"We have a lot of time to answer your questions and go over what's in the budget," she said.

Council is required to pass the 2014 budget by Dec. 31. A special budget meeting is scheduled for Oct. 29 at City Hall while the first public hearing on the document is set for Nov. 5. Citizens will have another chance on Nov. 19 to provide feedback on the budget. 

In other city news:

• The Liberty Lake Police Department will host a symposium on domestic violence on Saturday, Oct. 26 at the LLPD precinct, 23127 E. Mission Ave. The event will run from 9 a.m. to noon and include representatives from Lutheran Community Services, the YWCA and A.R.M.S. (Abuse Recovery Ministry and Services) as well as a presentation from a Spokane County domestic violence attorney. To learn more, call 755-1140. The local 24-hour domestic violence crisis helpline can be reached at 326-2255.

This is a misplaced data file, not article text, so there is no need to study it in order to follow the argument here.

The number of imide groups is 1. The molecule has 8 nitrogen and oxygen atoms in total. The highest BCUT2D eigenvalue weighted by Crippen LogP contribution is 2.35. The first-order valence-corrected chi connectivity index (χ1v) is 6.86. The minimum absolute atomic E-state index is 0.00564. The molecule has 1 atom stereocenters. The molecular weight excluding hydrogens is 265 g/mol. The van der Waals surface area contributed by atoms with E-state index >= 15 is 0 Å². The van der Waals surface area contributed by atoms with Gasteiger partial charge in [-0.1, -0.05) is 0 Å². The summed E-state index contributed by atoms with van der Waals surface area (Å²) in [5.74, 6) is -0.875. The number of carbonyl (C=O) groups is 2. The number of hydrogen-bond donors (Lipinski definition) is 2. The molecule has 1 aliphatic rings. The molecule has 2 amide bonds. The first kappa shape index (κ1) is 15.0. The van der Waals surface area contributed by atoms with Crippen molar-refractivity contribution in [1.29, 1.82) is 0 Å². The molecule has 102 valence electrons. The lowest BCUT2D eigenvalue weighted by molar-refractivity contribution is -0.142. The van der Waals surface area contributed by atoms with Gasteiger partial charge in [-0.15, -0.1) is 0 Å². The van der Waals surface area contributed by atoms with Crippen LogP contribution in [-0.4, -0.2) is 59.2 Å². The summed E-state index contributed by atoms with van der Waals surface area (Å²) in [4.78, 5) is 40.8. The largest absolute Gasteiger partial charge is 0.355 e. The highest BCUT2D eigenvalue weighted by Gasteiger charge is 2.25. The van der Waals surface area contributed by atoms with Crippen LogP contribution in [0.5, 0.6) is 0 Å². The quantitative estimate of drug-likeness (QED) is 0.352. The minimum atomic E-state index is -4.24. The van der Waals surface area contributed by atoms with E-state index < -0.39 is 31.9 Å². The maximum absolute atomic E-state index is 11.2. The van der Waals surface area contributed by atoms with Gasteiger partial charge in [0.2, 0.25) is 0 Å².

• Spokane County Commissioner Shelly O'Quinn provided council with an overview of Proposition 1, a property tax initiative that will appear on the Nov. 5 general election ballot. The levy would add 6.31 cents to every $1,000 of assessed property tax valuation (around $12 per year on a home valued at $200,000), generating funds to purchase land around the Fairchild Air Force Base. O'Quinn said passage of the levy would protect against potential encroachments to the base, Spokane County's largest employer. Council voted 6-0 (Council Member Josh Beckett missed the meeting with an excused absence) to endorse the proposition.

• The city approved a proclamation designating November as "Pancreatic Cancer Awareness Month." The local chapter of the Pancreatic Cancer Awareness Network meets on the first Monday of each month at the Liberty Lake Municipal Library.

• Allen issued a reminder that a ribbon cutting for the Harvard Road roundabout will be held Friday, Oct. 25 at 11 a.m. in the parking lot of True Legends, 1803 N. Harvard Road.